KOA also offers hot deals that vary by campground. It does not offer AAA or Good Sam discounts.

Are KOA Campgrounds Worth the Price?

When camping at a KOA, you know what you are getting in general. Most KOA campgrounds are individually owned and operated, but they are all under the yellow umbrella, meaning they have rigorous standards they are required to uphold.

The feeling in the campground might not be like that of a state park or a boondocking site.

However, KOAs do fit the need for many people who are looking for a chance to get away, unplug and enjoy some fun with the family, but still be comfortable with flush toilets and a heated pool or children’s activities.

Many RVers opt for free-camping (aka boondocking) to save money and connect with nature.

Planning Your RV Vacation

KOA campgrounds are not for everyone, but for those who like to rough it in style, KOA might be the place for you. Each KOA will offer different perks like pools, mini-golf, or horseshoe pits.

Check out the individual campgrounds – reviews may vary greatly from KOA to KOA.

If you do decide that KOAs are for you, look into the Value Kard to save 10 percent on each night you camp.

And like the KOA motto “Never turn down an opportunity to go on a camping trip.” 

Discover the Best Free Camping Across the USA

To be honest with you, we hate paying for camping. There are so many free campsites in America (with complete privacy).

You should give it a try!

As a matter of fact, these free campsites are yours. Every time you pay federal taxes, you’re contributing to these lands.

Become a FREE CAMPING INSIDER and join the 100,000 campers that love to score the best site!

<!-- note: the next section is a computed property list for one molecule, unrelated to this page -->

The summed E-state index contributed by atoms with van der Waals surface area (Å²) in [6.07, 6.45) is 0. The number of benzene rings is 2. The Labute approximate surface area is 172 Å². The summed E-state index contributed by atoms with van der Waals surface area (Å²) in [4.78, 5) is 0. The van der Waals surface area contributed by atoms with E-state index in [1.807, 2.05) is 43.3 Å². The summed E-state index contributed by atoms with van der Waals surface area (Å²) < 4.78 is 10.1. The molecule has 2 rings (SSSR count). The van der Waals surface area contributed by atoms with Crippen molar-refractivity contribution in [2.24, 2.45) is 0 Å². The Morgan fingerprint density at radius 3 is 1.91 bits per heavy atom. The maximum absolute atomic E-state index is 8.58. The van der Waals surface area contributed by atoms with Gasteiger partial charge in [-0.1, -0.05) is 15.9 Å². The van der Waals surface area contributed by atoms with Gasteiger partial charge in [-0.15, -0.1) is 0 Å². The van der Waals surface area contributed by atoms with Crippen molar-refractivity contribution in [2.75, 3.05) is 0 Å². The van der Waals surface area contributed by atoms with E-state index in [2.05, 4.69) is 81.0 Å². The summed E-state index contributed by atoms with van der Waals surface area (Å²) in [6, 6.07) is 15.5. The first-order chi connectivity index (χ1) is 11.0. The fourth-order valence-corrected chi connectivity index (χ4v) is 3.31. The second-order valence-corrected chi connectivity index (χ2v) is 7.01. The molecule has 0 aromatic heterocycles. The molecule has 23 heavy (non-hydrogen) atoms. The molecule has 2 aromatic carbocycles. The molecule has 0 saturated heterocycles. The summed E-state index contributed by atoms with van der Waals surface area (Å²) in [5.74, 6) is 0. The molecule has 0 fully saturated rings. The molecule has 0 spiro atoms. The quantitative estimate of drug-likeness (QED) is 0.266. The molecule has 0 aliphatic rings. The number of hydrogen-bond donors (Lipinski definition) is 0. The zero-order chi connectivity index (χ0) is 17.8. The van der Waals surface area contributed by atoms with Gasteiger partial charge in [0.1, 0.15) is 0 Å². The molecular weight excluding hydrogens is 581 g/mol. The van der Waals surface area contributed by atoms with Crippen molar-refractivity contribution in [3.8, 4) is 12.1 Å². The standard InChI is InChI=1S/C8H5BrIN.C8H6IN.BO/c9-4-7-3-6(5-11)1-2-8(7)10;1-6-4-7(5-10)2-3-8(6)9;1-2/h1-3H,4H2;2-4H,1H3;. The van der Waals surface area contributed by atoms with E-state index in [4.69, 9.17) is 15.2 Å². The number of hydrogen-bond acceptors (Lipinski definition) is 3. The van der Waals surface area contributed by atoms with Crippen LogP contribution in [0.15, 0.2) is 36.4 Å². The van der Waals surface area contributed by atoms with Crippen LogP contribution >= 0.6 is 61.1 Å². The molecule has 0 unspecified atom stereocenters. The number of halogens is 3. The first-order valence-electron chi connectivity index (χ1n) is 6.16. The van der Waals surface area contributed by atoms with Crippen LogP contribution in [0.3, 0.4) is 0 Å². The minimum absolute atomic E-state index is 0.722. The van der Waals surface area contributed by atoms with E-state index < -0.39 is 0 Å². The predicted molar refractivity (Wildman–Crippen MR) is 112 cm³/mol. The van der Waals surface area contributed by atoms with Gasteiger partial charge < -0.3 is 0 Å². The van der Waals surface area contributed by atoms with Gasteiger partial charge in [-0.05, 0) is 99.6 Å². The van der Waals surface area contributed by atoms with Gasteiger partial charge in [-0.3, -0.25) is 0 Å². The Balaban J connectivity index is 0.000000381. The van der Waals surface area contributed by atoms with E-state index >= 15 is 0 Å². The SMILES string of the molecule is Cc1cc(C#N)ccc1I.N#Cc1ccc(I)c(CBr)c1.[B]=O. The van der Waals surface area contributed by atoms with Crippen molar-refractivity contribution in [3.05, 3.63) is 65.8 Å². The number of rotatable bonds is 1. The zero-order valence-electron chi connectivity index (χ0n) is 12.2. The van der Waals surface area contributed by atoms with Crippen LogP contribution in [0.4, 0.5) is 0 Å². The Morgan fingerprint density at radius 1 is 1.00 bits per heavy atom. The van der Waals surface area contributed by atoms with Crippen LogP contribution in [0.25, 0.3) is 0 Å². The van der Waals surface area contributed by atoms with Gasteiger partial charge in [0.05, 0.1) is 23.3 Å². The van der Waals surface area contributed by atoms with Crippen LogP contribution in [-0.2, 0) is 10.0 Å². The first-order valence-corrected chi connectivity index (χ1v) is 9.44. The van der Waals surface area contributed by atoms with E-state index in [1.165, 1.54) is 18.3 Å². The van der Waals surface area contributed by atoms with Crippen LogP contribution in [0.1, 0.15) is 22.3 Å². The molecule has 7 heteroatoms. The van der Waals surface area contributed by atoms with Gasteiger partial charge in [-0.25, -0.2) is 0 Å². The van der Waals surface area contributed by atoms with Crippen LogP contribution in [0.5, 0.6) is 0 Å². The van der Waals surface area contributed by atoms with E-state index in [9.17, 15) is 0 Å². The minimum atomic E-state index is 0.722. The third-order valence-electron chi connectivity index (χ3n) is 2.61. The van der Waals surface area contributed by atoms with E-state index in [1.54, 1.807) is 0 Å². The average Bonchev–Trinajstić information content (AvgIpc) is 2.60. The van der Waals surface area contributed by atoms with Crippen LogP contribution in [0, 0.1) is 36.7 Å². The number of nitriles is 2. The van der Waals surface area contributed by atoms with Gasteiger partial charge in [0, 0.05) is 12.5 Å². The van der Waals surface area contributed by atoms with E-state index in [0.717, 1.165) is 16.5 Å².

We’ll send you the 50 Best Free Campsites in the USA (one per state). Access the list by submitting your email below:

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Joanna Wilson

Thursday 8th of April 2021

I traveled alone pulling a uhaul with all my stuff, my dog , cat and parakeet from California to New Jersey. I would always stop at a KOA to sleep at night. I felt so safe and was able to shower and hit the road in the morning. Now im planning to drive to Florida from Massachusetts and I will stop at KOA's again. This time i will find out where they are and make reservations ahead of time.

Jeffrey Elliott

Sunday 1st of November 2020

I respect your opinion about KOA campground, but when traveling on trips to new states on trips to states you are not familar with I feel more comfortable knowing I can reserve my site ahead of time in a safe , clean campground ahead of time, and know it will be there waiting for me to arrive.

Jeffrey Phillips

Saturday 31st of October 2020

I am a part-time camper and I'm also a KOA member. As stated in your article, you know what to expect (in general) at KOA campgrounds. Are KOA's pricey? Yes, and some more so than others, especially at popular destinations. And some KOA's are better than others and some you probably don't wan to stay at... it goes with the territory, just like any brand of campground. That said, I happen to like the KOA Brand campgrounds and what they offer. Like you said in your article, KOA is not everyone's cup of tea, and I completely understand that, but, I respectfully disagree that KOA campgrounds aren't worth the time.